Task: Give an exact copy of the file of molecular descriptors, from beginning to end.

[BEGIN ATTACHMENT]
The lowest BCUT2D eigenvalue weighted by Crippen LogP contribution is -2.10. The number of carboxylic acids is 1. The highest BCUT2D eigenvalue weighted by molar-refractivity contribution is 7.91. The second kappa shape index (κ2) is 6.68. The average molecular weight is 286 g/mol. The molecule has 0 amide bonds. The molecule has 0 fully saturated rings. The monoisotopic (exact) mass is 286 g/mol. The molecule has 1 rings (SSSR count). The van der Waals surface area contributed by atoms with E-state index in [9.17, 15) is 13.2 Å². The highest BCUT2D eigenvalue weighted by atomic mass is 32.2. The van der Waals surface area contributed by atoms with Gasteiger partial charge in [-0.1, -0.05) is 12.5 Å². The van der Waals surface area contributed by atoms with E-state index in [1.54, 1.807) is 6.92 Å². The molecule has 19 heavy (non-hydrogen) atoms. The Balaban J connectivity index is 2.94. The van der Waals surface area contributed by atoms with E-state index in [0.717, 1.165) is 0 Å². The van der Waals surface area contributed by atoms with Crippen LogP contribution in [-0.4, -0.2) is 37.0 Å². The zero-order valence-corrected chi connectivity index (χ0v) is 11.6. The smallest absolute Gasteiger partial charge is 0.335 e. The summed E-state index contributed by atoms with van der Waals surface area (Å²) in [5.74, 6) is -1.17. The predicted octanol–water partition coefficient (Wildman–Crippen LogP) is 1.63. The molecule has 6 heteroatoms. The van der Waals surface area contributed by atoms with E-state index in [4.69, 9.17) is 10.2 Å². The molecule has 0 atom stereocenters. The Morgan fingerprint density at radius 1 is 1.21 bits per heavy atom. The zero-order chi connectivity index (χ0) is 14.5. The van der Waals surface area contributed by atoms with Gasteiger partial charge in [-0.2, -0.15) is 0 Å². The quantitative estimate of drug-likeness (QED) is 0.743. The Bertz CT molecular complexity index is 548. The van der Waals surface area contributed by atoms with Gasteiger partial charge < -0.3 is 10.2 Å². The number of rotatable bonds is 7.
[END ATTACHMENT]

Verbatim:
The lowest BCUT2D eigenvalue weighted by Crippen LogP contribution is -2.10. The number of carboxylic acids is 1. The highest BCUT2D eigenvalue weighted by molar-refractivity contribution is 7.91. The second kappa shape index (κ2) is 6.68. The average molecular weight is 286 g/mol. The molecule has 0 amide bonds. The molecule has 0 fully saturated rings. The monoisotopic (exact) mass is 286 g/mol. The molecule has 1 rings (SSSR count). The van der Waals surface area contributed by atoms with E-state index in [9.17, 15) is 13.2 Å². The highest BCUT2D eigenvalue weighted by atomic mass is 32.2. The van der Waals surface area contributed by atoms with Gasteiger partial charge in [-0.1, -0.05) is 12.5 Å². The van der Waals surface area contributed by atoms with E-state index in [1.54, 1.807) is 6.92 Å². The molecule has 19 heavy (non-hydrogen) atoms. The Balaban J connectivity index is 2.94. The van der Waals surface area contributed by atoms with E-state index in [0.717, 1.165) is 0 Å². The van der Waals surface area contributed by atoms with Crippen LogP contribution in [-0.4, -0.2) is 37.0 Å². The zero-order valence-corrected chi connectivity index (χ0v) is 11.6. The smallest absolute Gasteiger partial charge is 0.335 e. The summed E-state index contributed by atoms with van der Waals surface area (Å²) in [5.74, 6) is -1.17. The predicted octanol–water partition coefficient (Wildman–Crippen LogP) is 1.63. The molecule has 6 heteroatoms. The van der Waals surface area contributed by atoms with E-state index in [4.69, 9.17) is 10.2 Å². The molecule has 0 atom stereocenters. The Morgan fingerprint density at radius 1 is 1.21 bits per heavy atom. The zero-order chi connectivity index (χ0) is 14.5. The van der Waals surface area contributed by atoms with Gasteiger partial charge in [-0.2, -0.15) is 0 Å². The quantitative estimate of drug-likeness (QED) is 0.743. The Bertz CT molecular complexity index is 548. The van der Waals surface area contributed by atoms with Gasteiger partial charge < -0.3 is 10.2 Å². The number of rotatable bonds is 7.